First professional headshot booking in the records at 18 years old, whoop!
For the last few months I’ve been able to walk over to JDP’s studio after school in hopes of not only discovering the life of a photographer, but also how to find something you’re passionate about and turn that into a career. I’ve been essentially shadowing him when he’s in his creative realm, and it’s been pivotal in my journey of possibly pursuing my dream of becoming a photographer after college. Quite frankly, my apprenticeship with JDP is one of the coolest, most dynamic things going on in my life in regards to me finding myself as a person. I picture myself having a life of free will and the ability to create as I please and being able to work with JDP has added an avenue for me to be able to do just that. I’ve come to truly look forward to getting a text from him right before lunch time, asking me if I can come to the studio and learn a new technique or try out some cool lighting concept he’s been working on. Those end up being the best lunches.
“Quite frankly, my apprenticeship with JDP is one of the coolest, most dynamic things going on in my life in regards to me finding myself as a person.”
Since my apprenticeship began about 5 months ago, I’ve been mentally and physically gaining the experience it takes in order to become a full time photographer. The bigger skills from lighting and how to set up a professional shoot, all the way down to what computer hard drives work the best. Over the course of these last months, I’ve been on site at JDP’s photoshoots, taken the headshots of numerous Noble 201 students, witnessed the behind the scenes of planning a shoot, and studied numerous photographers in which my mentor, JDP, has been inspired by. I’ve learned just about as much from shadowing him as my senior year of high school thus far — interesting dynamic, right? If only I could work in this realm everyday… I couldn’t imagine how much service I could be providing, but alas school isn’t going to do itself.
Early in my apprenticeship, I was offered the opportunity to book my first professional headshot session with creative sensation, Dan Ndombe, also known as Dan Newbie on YouTube, where he makes music videos using household goods, like wine glasses, pots, pans, bottles, and rubber bands.
This journey of gearing up for taking Mr. Dan Ndombe’s headshot has finally come to an end, and I couldn’t be more proud of the experience. Dan, a simple pleasure to work with, was the ideal subject to test my newly developed skills, while also providing him with a service and product — a headshot — he can use in the upcoming future for his website, speaking engagement, social channels, and so forth.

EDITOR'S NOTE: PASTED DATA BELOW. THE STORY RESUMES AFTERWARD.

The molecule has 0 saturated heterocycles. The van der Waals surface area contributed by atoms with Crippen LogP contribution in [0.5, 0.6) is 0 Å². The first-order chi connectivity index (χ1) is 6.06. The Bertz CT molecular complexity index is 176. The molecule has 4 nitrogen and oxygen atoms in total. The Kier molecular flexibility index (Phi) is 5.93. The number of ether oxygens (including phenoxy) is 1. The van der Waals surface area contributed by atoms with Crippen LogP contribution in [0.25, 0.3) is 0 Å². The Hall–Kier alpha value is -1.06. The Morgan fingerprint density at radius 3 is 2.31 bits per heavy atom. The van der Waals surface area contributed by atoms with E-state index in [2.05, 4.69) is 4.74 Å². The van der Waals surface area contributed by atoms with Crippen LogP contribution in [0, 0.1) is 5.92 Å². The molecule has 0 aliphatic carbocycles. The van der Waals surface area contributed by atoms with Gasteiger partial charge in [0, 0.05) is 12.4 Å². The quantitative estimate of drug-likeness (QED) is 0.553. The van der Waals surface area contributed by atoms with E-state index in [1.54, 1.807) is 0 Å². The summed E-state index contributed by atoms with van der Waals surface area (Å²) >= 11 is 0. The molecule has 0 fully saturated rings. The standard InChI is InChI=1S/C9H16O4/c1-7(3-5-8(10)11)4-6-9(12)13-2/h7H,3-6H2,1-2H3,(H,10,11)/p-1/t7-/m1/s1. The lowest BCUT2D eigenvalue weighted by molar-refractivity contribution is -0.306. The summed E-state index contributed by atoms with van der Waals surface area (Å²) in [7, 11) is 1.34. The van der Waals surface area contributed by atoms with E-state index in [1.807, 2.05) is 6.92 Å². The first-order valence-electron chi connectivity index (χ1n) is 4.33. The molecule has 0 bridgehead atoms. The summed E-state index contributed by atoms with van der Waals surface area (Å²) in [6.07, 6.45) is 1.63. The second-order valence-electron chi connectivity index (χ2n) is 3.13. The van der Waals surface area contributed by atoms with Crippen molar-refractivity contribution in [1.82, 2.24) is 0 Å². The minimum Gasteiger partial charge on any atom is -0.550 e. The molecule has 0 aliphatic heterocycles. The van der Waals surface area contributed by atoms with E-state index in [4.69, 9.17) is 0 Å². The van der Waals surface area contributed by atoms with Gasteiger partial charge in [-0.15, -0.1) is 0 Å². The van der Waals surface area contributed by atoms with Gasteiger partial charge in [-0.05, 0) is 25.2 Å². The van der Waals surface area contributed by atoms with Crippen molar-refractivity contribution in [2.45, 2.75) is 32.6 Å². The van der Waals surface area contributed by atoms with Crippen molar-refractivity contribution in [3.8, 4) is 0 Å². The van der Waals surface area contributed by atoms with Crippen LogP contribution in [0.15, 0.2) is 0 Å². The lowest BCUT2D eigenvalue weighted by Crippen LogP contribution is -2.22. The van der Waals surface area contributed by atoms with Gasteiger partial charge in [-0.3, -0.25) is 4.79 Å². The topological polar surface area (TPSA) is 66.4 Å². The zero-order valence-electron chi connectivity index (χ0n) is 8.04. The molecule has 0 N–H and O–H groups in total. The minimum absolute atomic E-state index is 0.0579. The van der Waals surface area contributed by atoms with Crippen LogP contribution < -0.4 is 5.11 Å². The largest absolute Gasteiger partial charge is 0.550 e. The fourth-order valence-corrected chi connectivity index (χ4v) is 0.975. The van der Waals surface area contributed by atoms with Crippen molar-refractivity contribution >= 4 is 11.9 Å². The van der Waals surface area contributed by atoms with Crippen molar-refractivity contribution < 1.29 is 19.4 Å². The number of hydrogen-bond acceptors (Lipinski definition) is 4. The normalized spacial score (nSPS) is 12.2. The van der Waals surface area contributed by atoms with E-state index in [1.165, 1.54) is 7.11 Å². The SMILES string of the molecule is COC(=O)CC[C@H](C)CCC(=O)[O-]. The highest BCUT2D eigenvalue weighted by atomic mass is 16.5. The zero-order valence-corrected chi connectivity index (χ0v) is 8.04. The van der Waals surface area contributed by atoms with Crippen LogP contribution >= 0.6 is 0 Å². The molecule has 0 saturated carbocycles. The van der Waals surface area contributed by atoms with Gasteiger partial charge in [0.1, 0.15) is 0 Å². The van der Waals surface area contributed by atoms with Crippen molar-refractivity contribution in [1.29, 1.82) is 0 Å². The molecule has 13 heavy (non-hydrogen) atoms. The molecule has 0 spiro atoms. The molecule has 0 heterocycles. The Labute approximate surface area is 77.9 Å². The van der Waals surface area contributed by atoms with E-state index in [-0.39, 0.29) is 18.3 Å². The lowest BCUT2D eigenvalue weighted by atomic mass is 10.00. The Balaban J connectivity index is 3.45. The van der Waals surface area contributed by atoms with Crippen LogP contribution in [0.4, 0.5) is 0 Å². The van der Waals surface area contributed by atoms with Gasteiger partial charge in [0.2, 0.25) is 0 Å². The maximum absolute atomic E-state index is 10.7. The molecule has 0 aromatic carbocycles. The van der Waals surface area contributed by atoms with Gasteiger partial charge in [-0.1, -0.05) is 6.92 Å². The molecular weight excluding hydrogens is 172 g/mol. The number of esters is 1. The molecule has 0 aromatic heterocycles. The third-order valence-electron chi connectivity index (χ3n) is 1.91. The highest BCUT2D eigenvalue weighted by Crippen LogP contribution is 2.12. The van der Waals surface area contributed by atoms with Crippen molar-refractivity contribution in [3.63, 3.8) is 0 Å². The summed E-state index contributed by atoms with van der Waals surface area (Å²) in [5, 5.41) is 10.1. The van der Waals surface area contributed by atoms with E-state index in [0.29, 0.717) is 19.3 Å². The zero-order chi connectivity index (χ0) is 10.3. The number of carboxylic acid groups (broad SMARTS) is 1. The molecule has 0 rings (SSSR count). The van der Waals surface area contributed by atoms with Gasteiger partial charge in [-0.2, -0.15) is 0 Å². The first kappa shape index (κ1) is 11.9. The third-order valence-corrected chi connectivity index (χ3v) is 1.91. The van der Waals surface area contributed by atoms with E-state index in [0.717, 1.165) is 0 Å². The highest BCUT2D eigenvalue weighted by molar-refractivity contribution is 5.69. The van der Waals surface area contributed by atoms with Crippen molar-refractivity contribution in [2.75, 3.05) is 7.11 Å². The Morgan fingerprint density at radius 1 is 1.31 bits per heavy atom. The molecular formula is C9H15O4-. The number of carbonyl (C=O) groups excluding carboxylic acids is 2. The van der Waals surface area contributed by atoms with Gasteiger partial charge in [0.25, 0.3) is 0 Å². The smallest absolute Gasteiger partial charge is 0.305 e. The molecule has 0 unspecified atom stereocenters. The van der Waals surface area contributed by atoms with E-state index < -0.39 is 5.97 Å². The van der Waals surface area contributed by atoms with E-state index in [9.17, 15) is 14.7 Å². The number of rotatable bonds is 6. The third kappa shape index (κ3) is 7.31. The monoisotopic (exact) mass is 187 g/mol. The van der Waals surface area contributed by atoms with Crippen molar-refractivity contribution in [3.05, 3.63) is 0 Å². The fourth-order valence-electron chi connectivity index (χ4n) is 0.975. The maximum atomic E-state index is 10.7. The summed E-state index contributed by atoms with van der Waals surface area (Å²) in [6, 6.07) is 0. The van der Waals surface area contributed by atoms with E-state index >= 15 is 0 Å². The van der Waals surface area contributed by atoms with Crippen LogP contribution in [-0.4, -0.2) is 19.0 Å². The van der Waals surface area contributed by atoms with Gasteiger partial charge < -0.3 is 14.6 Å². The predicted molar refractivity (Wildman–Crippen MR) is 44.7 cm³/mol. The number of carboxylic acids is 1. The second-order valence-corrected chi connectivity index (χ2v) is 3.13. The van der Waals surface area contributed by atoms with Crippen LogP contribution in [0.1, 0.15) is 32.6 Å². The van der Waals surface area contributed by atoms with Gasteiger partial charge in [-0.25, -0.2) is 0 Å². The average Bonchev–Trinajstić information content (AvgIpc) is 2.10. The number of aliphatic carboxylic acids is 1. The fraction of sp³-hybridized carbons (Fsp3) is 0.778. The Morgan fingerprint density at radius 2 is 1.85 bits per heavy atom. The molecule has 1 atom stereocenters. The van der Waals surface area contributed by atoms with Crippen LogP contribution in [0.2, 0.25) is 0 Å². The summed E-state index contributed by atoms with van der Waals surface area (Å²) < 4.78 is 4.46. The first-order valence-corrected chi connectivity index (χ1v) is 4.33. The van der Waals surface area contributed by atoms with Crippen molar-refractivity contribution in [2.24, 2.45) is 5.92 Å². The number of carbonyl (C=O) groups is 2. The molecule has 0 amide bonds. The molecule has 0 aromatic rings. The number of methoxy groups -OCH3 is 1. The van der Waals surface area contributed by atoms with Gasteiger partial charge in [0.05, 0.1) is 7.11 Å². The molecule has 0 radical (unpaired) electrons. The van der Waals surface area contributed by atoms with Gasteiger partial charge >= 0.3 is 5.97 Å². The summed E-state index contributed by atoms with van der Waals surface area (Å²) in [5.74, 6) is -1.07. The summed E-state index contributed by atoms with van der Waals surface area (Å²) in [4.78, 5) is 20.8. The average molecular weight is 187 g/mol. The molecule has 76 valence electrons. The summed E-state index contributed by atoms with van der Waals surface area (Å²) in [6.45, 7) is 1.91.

Our headshot session took place in late February at JDP’s studio, during one of those lunch periods I look forward to. JDP and I portrayed Dan in the light of being approachable yet professional, much like he is in day-to-day life. Prior to the shoot, we had a consultation meeting, in which he expressed his trust in us with his personal image and simply wanted us to do as we felt to portray him in the best light possible. To have that amount of trust put into me was huge for my first shoot, and I really appreciated Dan for it.
When it came time for the actual shoot to begin, Dan walked in and I could tell by the look on his face he was excited to have his headshot taken; he kept that same energy the entire shoot. From the first shot, he bought into and thrived in the atmosphere we made sure to set, cracking jokes and making conversation the duration of the shoot. I kept in mind the little things JDP taught me and things I read in the book he recommended me, “The Headshot” by his good friend, Mr. Peter Hurley. Throughout the shoot, I was thinking about everything from posture, positioning, and angles to expression and major desirables — they all played a major role, as did me understanding what needs to be changed from shot to shot. The one-stop-shop on how to effectively capture someone’s essence, “The Headshot” is a must read for any up-and-coming photographer who wants to learn about a world focused on facial perception.
After about 30 shots of JDP and me alternating to provide perspective of what to look for during the process, we felt like we captured the Dan we had been catching glimpses of from shot to shot. He was all there: The gentle smile, confident eyes, razor sharp clothes, and kind demeanor. It was a rush of euphoria to be able to step back and look at the picture on the tethered laptop next to me and say, “Yup, there he is. That’s it.”
Even surpassing that, was the feeling I felt when I swiveled the laptop to let Dan see it and watched his face crack a big grin and say, “Man, you guys are good.” It was music to my ears, and I simply couldn’t stop grinning.
It was beyond rewarding to have the opportunity to do something I thoroughly love doing during a given lunch period, but it’s icing on the cake to be paid for providing a service due to your artistic ability. I could work in a studio everyday at lunch and wouldn’t miss a single burger because of it.